- Left skate: Focus on pushing with the back wheel until the left knee is straight, then keeping that skate close to the pavement as you bring it all the way back to center before starting a new push.
When you’re ready:
- Attempt to touch the inside of the left knee to the inside of the right knee just before set down.
- Place hands on hips or clasped behind your back in an aerodynamic tuck.
- Perform slow motion strokes.
- With the pushing skate held off the pavement at the end of a stroke (straight knee), glide on the balance skate for longer and longer distances.
Half Swizzles on a Line
If you have already mastered Swizzles, a shift of the weight to one side will allow you to perform motions similar to Scooters on a line, except your pushing skate's wheels never lose contact with the pavement. This drill continues your efforts to balance your stride while adding a heel carve. The heel carve is an advanced technique that can dramatically increase stroke efficiency and power.
- Starting from the Ready Position, raise your hands to the imaginary handlebars of a scooter.
- Align Nose, Knee, Toes over the scooter’s foot plate under your right skate. Remember to bend the right knee.
- With hands in handlebar position and eyes focused on the line ahead, push the left skate directly to the side, keeping all wheels in contact with the pavement.
- Near the end of your push, swizzle the left skate back toward your line rather than lifting it off the pavement. This results in extra pressure from the rear wheel as the skate carves an arc to return to center.
- Perform repeating half swizzles, using the line as a spotter to help keep your body balanced and properly aligned.
- Right skate: Same tips as above: maintain that bent knee and the Nose, Knee, Toes stance!
- Left skate: Focus on pushing with the back wheel. To achieve the return swizzle, your hip and ankle joints rotate slightly inward. Swizzle the left skate all the way back to center before starting a new push.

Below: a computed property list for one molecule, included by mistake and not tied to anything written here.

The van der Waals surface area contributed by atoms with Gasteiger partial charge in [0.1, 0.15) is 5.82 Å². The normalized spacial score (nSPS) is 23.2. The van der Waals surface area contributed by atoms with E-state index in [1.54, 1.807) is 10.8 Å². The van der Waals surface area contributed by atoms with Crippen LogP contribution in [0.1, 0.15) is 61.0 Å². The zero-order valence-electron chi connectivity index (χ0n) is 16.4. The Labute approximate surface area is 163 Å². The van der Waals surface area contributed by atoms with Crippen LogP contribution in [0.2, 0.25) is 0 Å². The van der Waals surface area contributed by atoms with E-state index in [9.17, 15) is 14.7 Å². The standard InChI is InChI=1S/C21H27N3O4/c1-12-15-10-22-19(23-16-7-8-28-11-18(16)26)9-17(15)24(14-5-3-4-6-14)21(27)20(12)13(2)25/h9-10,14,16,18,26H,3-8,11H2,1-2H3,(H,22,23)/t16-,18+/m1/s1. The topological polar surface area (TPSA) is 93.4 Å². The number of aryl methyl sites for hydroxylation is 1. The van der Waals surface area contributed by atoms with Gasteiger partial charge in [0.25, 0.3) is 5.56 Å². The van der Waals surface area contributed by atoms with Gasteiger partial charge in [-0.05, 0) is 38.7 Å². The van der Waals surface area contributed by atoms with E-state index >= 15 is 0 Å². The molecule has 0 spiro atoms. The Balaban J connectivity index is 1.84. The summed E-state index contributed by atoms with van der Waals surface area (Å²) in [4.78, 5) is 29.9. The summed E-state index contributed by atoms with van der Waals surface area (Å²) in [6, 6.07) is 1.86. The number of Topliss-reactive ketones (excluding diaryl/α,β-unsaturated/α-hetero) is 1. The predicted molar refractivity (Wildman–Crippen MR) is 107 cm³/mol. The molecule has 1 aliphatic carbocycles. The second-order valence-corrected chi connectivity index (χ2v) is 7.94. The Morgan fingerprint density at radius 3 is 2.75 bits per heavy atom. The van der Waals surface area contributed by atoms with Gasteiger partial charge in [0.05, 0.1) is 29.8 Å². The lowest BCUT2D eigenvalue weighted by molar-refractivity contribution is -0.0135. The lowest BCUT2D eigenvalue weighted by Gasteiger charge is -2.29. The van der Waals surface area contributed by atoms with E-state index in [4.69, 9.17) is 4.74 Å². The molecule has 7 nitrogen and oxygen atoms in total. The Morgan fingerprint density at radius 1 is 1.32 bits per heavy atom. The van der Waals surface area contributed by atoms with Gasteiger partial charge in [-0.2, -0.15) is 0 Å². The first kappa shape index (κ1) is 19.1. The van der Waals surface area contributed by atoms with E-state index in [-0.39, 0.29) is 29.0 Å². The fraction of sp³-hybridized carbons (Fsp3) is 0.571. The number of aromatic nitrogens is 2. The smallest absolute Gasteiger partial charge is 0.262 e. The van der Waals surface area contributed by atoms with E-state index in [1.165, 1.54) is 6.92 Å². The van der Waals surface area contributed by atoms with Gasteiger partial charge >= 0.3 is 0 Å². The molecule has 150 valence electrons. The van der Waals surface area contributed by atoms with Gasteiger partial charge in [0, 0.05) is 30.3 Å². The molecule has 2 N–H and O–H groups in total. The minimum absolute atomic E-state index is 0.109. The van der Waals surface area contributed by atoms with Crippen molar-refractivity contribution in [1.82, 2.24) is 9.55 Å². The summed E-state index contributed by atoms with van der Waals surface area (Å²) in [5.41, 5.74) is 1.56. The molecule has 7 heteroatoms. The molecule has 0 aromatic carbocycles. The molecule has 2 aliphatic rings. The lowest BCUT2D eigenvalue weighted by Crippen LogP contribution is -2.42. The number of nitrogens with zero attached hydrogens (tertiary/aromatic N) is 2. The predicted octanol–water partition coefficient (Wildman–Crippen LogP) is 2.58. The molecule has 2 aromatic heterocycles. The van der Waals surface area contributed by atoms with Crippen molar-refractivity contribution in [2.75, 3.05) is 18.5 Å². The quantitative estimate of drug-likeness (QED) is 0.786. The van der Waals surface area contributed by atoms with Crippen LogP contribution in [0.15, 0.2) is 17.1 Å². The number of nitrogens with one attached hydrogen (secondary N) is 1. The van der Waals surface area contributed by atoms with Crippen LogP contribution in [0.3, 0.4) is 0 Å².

When you’re ready:
- Place hands on hips or clasped behind your back.
- Attempt to touch the inside of the left knee to the inside of the right knee before starting each new swizzle.
- At the moment of heel-carve, listen for the sound of wheel scrubbing pavement: that’s the sound of power!
Turn, Turn, Turn
Remember to pay the same attention to your turning skills. Ever notice that a rink's skating direction is almost always counter-clockwise? The world is dominated by right-handed people with a dominant right foot which makes turning toward the left their preference. So my advice is to practice turning in your weak direction more often than your favorite until your skill and confidence even out.
Other August 2008 Stories
Why Do I Fall Down? - We all take a tumble now and then. Knowing why means less crashing.
Avoid Cheap Plastic Brake Pads - Cheap skates are bad enough. Brakes made of inferior materials are downright dangerous!
Skates that Don't Roll Backwards - I told you they really work. Now I'm showing you by video!
Have Skates, Will Travel - Tips for carrying your skates to a summer destination, even as an airline carry-on.
Three's Company - Liz does the mileage for 3 or more, and tempts those willing to learn in Danville.
Orbit Updates - Fresh perspectives on inline inventions and roller skis.
Why Did You Spam Me? - Mourning the loss of the perfect email address; problems from changing.